I'd been waiting for a morning just like this: clear and still and cold enough for a good hard frost. We had a dusting of snow in Saratoga Springs, but when I arrived at Mud Pond in Moreau, I was pleased to see that no snow had fallen to obscure the frothy curls of frozen sap exuded from the stems of the Frostweed (Helianthemum canadense) that grows prolifically there along a sandy path.
In June, and once again in August, Frostweed bears yellow flowers that are pretty enough but easily overlooked or undiscovered, since they're small and bloom for only a day or so. What really sets this native plant apart are the icy curls that form at the base of its wiry stems during the first few days of freezing temperatures in late fall. These curls are formed when the stems split lengthwise as they freeze, allowing the plant's sap to ooze out, freezing hard in the frigid air. This phenomenon occurs for only a few days, until the plant's sap is spent and the roots freeze. I missed this event last year, so I was really happy to find the process in full swing this morning. I was able to take lots of photos.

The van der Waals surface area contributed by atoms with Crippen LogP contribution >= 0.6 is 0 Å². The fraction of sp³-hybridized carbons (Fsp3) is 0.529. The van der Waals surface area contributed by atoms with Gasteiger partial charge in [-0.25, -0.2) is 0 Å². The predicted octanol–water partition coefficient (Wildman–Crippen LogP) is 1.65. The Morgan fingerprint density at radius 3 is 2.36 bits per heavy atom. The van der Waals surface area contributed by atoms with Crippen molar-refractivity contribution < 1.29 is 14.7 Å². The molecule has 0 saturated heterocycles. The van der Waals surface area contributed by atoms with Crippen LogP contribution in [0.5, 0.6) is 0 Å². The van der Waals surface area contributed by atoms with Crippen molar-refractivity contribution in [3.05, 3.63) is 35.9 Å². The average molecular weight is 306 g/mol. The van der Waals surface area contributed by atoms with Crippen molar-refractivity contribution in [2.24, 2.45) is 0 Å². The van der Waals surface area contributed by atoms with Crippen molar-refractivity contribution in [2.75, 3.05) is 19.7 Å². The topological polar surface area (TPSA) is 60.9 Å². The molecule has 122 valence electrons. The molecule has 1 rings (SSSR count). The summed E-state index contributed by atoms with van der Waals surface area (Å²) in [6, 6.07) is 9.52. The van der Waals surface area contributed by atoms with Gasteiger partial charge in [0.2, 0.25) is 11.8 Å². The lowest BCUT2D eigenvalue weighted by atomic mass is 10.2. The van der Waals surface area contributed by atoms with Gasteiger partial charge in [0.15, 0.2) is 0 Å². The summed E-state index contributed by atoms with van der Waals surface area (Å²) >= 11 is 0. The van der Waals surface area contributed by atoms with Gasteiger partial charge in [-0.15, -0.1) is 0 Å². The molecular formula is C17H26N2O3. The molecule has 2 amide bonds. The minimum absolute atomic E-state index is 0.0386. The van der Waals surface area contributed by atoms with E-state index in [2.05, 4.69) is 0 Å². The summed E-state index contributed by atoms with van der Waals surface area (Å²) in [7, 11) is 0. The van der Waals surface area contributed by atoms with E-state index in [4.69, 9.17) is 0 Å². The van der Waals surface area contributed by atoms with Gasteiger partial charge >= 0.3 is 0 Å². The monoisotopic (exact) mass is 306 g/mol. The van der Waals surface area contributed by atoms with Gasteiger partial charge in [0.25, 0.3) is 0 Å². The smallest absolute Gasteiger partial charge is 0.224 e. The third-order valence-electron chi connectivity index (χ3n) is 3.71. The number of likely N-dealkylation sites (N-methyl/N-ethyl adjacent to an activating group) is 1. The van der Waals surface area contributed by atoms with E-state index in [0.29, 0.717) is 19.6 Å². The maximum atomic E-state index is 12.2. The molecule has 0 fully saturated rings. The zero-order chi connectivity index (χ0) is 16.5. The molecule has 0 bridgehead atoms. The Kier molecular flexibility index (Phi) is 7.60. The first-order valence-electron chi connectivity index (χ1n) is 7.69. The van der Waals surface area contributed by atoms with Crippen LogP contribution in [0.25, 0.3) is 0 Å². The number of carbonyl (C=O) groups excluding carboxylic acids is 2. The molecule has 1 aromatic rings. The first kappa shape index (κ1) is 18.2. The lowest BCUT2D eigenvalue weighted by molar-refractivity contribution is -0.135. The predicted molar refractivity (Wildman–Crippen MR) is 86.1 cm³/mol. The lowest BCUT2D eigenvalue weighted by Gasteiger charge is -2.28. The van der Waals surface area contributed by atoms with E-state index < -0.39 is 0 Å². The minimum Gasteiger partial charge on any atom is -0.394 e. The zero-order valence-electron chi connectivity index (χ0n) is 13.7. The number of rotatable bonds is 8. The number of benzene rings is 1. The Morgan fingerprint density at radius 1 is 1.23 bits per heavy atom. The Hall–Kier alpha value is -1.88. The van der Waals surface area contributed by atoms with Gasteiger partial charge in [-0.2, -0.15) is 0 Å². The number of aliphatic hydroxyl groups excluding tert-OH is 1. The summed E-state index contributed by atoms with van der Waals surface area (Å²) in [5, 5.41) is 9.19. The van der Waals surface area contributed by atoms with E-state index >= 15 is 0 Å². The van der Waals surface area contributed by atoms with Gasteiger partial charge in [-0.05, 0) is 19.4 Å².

I was sure to arrive at this site before the sun rose high enough to warm the plants and melt the frothy ice. Ten minutes after I took this photo, the Frostweed curls had disappeared.